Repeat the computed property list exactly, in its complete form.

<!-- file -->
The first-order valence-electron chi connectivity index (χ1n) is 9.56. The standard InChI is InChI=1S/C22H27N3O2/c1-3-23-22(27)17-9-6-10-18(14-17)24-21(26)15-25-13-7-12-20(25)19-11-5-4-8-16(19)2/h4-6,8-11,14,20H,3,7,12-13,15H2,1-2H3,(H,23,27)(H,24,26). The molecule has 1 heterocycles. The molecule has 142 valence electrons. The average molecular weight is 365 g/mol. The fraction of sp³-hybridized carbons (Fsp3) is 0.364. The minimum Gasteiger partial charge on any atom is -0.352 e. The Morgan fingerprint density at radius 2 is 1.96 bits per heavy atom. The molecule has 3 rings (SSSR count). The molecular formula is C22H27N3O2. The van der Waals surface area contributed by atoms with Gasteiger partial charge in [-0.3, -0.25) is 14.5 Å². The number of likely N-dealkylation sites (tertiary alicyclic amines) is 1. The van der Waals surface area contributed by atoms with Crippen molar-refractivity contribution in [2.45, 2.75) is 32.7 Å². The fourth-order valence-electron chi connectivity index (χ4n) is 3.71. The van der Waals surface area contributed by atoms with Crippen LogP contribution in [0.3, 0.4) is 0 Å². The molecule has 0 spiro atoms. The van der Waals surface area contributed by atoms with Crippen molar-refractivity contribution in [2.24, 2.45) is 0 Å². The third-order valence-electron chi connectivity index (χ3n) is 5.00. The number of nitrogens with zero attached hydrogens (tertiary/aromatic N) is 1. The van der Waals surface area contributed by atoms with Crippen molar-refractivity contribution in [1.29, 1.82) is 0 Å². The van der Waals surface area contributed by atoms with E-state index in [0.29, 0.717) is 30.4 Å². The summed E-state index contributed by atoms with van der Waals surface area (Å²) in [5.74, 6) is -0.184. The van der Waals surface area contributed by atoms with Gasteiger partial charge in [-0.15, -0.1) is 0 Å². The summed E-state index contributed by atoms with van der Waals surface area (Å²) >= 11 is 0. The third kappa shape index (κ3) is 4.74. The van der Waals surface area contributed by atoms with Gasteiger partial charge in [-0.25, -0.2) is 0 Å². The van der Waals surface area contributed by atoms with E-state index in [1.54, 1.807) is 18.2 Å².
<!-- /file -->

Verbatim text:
The first-order valence-electron chi connectivity index (χ1n) is 9.56. The standard InChI is InChI=1S/C22H27N3O2/c1-3-23-22(27)17-9-6-10-18(14-17)24-21(26)15-25-13-7-12-20(25)19-11-5-4-8-16(19)2/h4-6,8-11,14,20H,3,7,12-13,15H2,1-2H3,(H,23,27)(H,24,26). The molecule has 1 heterocycles. The molecule has 142 valence electrons. The average molecular weight is 365 g/mol. The fraction of sp³-hybridized carbons (Fsp3) is 0.364. The minimum Gasteiger partial charge on any atom is -0.352 e. The Morgan fingerprint density at radius 2 is 1.96 bits per heavy atom. The molecule has 3 rings (SSSR count). The molecular formula is C22H27N3O2. The van der Waals surface area contributed by atoms with Gasteiger partial charge in [-0.3, -0.25) is 14.5 Å². The number of likely N-dealkylation sites (tertiary alicyclic amines) is 1. The van der Waals surface area contributed by atoms with Crippen molar-refractivity contribution in [2.45, 2.75) is 32.7 Å². The fourth-order valence-electron chi connectivity index (χ4n) is 3.71. The van der Waals surface area contributed by atoms with Crippen LogP contribution in [0.3, 0.4) is 0 Å². The molecule has 0 spiro atoms. The van der Waals surface area contributed by atoms with Crippen molar-refractivity contribution in [2.24, 2.45) is 0 Å². The third-order valence-electron chi connectivity index (χ3n) is 5.00. The number of nitrogens with zero attached hydrogens (tertiary/aromatic N) is 1. The van der Waals surface area contributed by atoms with Crippen molar-refractivity contribution in [1.29, 1.82) is 0 Å². The van der Waals surface area contributed by atoms with E-state index in [0.29, 0.717) is 30.4 Å². The summed E-state index contributed by atoms with van der Waals surface area (Å²) in [5.74, 6) is -0.184. The van der Waals surface area contributed by atoms with Gasteiger partial charge in [-0.15, -0.1) is 0 Å². The summed E-state index contributed by atoms with van der Waals surface area (Å²) >= 11 is 0. The third kappa shape index (κ3) is 4.74. The van der Waals surface area contributed by atoms with Gasteiger partial charge in [-0.25, -0.2) is 0 Å². The van der Waals surface area contributed by atoms with E-state index in [1.54, 1.807) is 18.2 Å².